On His 75th, Elvis At 21 : The Picture Show In 1956, Alfred Wertheimer had the unique opportunity to photograph Elvis, just as the young musician was gaining popularity. His photos are in a new book and traveling exhibition.
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On His 75th, Elvis At 21

It's weird to think of Elvis as a 75-year-old man. In my mind — in most people's minds — he'll always be in his 20s. That's due, in part, to the iconic images taken by photographers like Alfred Wertheimer.

Wertheimer had the unique opportunity to photograph Elvis in 1956, back when the young musician was quickly gaining popularity, when Tennessee lunch counters were still segregated, when America was still getting acquainted with the sound of rock. Hired by RCA Victor, Presley's new label, Wertheimer had access that would never again be equaled — onstage, at home and in transit with Elvis, who was only 21 at the time.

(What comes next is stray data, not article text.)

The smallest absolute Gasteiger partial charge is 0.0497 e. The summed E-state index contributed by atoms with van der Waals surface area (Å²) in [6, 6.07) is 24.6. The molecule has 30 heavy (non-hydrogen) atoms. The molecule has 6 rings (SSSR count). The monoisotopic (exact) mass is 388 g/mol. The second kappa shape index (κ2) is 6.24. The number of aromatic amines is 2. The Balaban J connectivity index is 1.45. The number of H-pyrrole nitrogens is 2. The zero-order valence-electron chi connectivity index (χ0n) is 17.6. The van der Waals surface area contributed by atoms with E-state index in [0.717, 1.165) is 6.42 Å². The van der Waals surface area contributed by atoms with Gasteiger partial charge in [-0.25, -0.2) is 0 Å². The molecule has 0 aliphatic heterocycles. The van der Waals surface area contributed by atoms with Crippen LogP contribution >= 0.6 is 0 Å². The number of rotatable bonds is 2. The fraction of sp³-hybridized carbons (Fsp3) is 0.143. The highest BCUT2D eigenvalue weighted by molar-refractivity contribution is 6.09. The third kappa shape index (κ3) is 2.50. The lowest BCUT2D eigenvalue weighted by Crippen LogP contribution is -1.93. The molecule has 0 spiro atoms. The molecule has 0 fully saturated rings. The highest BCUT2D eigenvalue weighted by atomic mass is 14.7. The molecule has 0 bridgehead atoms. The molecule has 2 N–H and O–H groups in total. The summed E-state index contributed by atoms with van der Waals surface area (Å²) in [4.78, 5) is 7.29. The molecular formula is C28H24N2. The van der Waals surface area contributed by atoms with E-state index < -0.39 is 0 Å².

On the 75th anniversary of The King's birthday, Wertheimer's photographs have been compiled in a new book, Elvis 1956. It's the exhibition catalog for a traveling Smithsonian show called Elvis at 21, opening tomorrow at The Grammy Museum in Los Angeles, and at The National Portrait Gallery in Washington, D.C., later this year.

And if you haven't had enough Elvis yet, another cool exhibition opens in D.C. tomorrow. "Echoes of Elvis" examines the pervasive face of Elvis in art and pop culture. Andy Warhol immortalized him and William Eggleston photographed his home. Where have you seen the face of Elvis? Upload your photo to our Flickr pool.

Untitled (Elvis and Priscilla), from the portfolio Graceland by William Eggleston (Eggleston Artistic Trust and Cheim & Reid, New York / Courtesy Smithsonian American Art Museum) hide caption

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